The economy of Guadeloupe depends on agriculture, tourism, light industry, and services. It also depends on mainland France for large subsidies and imports.

Tourism is a key industry; an increasingly large number of cruise ships visit the islands. The traditional sugarcane crop is slowly being replaced by other crops, such as bananas (which now supply about 50% of export earnings), eggplant, and flowers. Other vegetables and root crops are cultivated for local consumption, although Guadeloupe is still dependent on imported food, mainly from France. Light industry features sugar and rum production. Most manufactured goods and fuel are imported. Unemployment is especially high among the young. Hurricanes periodically devastate the economy.

Primary industries


In Guadeloupe, agriculture constituted 6 percent of GDP and employed 15 percent of the work-force in 1997, which equaled approximately 120,000. The main crops are sugarcane & bananas. Large sugar plantations that produce for both export and local consumption purposes continue to dominate. Sugarcane is grown on western and central parts of Grande-Terre due to its flatlands and rainfall of 1500 to 2500  mm. & on the northeast section of Basse-Terre. There are rum distilleries to produce rum from sugar. Bananas are grown mainly on the

Animal husbandry

Cattle, goats, pigs & poultry are raised for local consumption and provided most of the requirements of animal products. The rearing of animals is done both on Grande-Terre & Basse-Terre.


Offshore fishing is a traditional source of food, and the main catches. By the end of the 1990s, 11 fishing farms were registered in Guadeloupe and experiments are under way to catch and market fish in order to respond to growing demand. The 1997 catch was 10,518 tons, mainly marine fish with some small amounts of crustaceans and molluscs.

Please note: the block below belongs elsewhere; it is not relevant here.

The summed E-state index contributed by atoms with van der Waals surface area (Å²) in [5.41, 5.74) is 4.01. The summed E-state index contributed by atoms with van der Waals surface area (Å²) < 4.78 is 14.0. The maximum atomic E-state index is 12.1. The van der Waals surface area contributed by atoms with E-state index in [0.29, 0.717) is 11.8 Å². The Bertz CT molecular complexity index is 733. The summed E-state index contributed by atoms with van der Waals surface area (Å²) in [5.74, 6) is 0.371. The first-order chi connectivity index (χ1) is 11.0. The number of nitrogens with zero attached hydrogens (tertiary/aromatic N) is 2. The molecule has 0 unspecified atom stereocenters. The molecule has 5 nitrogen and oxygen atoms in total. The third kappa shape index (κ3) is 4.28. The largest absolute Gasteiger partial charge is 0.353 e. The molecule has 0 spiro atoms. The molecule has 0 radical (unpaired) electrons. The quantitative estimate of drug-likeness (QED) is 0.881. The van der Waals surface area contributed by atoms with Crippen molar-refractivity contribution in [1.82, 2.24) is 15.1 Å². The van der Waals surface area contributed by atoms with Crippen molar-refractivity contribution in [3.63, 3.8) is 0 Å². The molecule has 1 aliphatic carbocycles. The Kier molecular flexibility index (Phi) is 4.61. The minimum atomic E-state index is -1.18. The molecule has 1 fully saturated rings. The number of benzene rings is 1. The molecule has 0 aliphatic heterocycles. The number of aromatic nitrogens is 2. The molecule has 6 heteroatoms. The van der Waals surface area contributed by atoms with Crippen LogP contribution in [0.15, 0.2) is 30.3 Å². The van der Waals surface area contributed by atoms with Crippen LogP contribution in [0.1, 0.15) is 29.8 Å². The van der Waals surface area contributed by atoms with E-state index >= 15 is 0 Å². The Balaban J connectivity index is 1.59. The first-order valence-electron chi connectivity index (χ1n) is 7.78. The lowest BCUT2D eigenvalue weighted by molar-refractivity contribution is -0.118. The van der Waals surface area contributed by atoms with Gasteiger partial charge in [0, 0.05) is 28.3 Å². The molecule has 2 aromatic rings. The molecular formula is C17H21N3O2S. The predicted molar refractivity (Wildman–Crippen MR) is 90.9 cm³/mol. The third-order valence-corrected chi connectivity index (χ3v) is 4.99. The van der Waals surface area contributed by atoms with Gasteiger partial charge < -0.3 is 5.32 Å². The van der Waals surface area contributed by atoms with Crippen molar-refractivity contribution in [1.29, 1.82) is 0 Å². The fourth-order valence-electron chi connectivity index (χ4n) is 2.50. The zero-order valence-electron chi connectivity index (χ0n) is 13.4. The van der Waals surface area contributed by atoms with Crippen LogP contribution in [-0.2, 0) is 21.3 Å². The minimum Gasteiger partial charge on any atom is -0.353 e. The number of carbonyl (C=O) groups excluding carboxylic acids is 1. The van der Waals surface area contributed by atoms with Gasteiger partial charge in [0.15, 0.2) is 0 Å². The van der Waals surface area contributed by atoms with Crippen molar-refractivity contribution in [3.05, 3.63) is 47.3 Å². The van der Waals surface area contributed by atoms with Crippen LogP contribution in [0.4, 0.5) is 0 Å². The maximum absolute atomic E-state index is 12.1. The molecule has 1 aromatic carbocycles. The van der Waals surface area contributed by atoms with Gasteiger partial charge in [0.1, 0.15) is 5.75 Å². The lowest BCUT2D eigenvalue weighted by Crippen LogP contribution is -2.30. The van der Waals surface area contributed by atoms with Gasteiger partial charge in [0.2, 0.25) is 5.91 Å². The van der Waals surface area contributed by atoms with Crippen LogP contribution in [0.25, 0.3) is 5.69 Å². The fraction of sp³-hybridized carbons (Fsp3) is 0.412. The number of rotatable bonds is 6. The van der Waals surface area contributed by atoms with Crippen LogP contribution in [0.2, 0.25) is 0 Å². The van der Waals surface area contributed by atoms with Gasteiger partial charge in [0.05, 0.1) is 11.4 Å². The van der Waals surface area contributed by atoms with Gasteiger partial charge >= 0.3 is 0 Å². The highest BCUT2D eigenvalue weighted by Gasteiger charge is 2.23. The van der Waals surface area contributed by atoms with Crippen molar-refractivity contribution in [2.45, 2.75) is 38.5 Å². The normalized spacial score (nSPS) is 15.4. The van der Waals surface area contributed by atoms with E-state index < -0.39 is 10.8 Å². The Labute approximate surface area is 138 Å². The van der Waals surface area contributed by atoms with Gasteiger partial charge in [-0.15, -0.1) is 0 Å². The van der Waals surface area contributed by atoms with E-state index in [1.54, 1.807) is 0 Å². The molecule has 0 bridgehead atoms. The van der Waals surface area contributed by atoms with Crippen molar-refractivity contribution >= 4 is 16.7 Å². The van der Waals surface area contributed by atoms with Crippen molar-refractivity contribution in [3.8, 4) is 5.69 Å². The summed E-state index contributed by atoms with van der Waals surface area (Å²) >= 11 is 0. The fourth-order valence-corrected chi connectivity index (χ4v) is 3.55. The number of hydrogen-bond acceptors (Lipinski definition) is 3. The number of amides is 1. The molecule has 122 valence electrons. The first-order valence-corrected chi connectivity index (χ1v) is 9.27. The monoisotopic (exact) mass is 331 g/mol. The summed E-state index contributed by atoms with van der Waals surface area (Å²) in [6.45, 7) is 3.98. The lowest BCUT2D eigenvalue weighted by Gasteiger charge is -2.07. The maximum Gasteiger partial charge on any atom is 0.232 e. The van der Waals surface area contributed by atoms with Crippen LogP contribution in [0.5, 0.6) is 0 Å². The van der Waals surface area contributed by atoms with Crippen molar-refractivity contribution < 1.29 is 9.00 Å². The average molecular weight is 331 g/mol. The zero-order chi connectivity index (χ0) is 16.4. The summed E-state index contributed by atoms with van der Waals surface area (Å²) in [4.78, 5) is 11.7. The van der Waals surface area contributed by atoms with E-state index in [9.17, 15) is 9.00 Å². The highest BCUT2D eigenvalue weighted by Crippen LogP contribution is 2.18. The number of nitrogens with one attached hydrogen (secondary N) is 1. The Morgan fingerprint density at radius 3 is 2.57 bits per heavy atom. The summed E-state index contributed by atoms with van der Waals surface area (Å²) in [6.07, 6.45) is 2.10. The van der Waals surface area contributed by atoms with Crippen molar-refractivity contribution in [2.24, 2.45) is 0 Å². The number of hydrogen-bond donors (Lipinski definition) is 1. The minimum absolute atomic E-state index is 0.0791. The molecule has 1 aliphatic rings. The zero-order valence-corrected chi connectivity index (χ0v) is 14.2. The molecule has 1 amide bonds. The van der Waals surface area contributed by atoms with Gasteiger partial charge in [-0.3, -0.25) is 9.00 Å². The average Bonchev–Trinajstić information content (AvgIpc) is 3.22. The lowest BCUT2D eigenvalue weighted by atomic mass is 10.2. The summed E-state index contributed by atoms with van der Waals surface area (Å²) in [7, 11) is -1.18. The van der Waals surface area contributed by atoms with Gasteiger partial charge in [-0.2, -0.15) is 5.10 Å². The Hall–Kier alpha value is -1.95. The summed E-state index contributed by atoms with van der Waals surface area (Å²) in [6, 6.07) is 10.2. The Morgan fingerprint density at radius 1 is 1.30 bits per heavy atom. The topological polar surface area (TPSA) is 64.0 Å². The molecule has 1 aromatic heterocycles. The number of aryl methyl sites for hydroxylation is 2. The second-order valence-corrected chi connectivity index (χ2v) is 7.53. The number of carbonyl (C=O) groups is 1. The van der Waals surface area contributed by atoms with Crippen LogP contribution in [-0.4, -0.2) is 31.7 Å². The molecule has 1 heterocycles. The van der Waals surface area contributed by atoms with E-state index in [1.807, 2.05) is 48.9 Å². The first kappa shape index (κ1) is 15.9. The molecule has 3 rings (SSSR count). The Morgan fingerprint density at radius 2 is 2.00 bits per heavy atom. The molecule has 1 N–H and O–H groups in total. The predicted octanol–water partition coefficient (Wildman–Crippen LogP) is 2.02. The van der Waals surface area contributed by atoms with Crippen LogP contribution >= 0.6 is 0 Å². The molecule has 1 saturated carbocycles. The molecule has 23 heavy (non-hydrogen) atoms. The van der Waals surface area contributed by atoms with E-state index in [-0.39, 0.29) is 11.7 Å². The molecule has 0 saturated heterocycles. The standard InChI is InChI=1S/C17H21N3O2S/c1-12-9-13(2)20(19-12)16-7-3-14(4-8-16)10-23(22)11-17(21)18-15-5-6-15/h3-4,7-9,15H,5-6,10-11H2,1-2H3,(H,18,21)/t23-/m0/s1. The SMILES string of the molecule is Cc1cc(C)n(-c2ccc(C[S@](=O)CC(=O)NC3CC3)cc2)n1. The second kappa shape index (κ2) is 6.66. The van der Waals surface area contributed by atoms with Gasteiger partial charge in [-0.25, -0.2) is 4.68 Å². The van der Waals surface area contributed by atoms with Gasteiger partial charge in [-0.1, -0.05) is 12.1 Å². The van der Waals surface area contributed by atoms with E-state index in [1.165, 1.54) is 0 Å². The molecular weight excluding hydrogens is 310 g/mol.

In 1997, industry in Guadeloupe constituted 9 percent of GDP and provided employment for 17 percent of the labor force. Major industrial activities include sugar refining, rum distilling, food processing, cement and brick manufacture, mineral water bottling, beverage making, chemical making, textile manufacture & electronics assembly. Jarry has an industrial free-port.


The construction industry employs 12 percent of the workforce in Guadeloupe. Most of the construction sector is dominated by government in the form of public works. Such works provide an enormous boost to the economy and help relieve unemployment. Indeed, the 5,500 public work enterprises in the construction sector comprise 19 percent of all industrial enterprises and engage approximately 10 percent of the entire labor force. Construction has boomed with tourism to construct hotels, apartments and cottages.

Tertiary industries

In 1997, the service sector in Guadeloupe contributed 85 percent of GDP and provided employment for 68 percent of the labor force.